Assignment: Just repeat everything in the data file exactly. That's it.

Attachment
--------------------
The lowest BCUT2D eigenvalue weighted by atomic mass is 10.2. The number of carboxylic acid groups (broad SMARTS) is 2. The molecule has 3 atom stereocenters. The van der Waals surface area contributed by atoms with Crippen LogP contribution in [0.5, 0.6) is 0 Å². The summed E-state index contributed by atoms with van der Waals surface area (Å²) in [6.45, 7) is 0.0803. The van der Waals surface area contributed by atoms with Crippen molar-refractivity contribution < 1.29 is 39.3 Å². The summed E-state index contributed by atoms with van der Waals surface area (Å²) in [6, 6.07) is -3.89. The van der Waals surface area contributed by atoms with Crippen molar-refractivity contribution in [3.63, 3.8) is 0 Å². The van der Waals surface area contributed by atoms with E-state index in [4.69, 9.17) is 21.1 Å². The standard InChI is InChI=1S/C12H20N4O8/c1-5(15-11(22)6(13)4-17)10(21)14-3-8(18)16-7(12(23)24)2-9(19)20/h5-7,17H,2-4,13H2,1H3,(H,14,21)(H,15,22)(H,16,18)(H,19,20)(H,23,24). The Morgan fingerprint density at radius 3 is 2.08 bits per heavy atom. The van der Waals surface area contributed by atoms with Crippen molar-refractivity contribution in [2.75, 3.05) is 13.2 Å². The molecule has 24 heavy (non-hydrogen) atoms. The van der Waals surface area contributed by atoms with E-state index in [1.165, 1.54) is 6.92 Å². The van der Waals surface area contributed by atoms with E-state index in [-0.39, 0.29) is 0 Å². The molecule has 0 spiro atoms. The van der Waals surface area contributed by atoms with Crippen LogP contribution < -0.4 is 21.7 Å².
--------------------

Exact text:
The lowest BCUT2D eigenvalue weighted by atomic mass is 10.2. The number of carboxylic acid groups (broad SMARTS) is 2. The molecule has 3 atom stereocenters. The van der Waals surface area contributed by atoms with Crippen LogP contribution in [0.5, 0.6) is 0 Å². The summed E-state index contributed by atoms with van der Waals surface area (Å²) in [6.45, 7) is 0.0803. The van der Waals surface area contributed by atoms with Crippen molar-refractivity contribution < 1.29 is 39.3 Å². The summed E-state index contributed by atoms with van der Waals surface area (Å²) in [6, 6.07) is -3.89. The van der Waals surface area contributed by atoms with Crippen molar-refractivity contribution in [3.63, 3.8) is 0 Å². The van der Waals surface area contributed by atoms with E-state index in [4.69, 9.17) is 21.1 Å². The standard InChI is InChI=1S/C12H20N4O8/c1-5(15-11(22)6(13)4-17)10(21)14-3-8(18)16-7(12(23)24)2-9(19)20/h5-7,17H,2-4,13H2,1H3,(H,14,21)(H,15,22)(H,16,18)(H,19,20)(H,23,24). The Morgan fingerprint density at radius 3 is 2.08 bits per heavy atom. The van der Waals surface area contributed by atoms with Crippen molar-refractivity contribution in [2.75, 3.05) is 13.2 Å². The molecule has 24 heavy (non-hydrogen) atoms. The van der Waals surface area contributed by atoms with E-state index in [1.165, 1.54) is 6.92 Å². The van der Waals surface area contributed by atoms with E-state index in [-0.39, 0.29) is 0 Å². The molecule has 0 spiro atoms. The van der Waals surface area contributed by atoms with Crippen LogP contribution < -0.4 is 21.7 Å².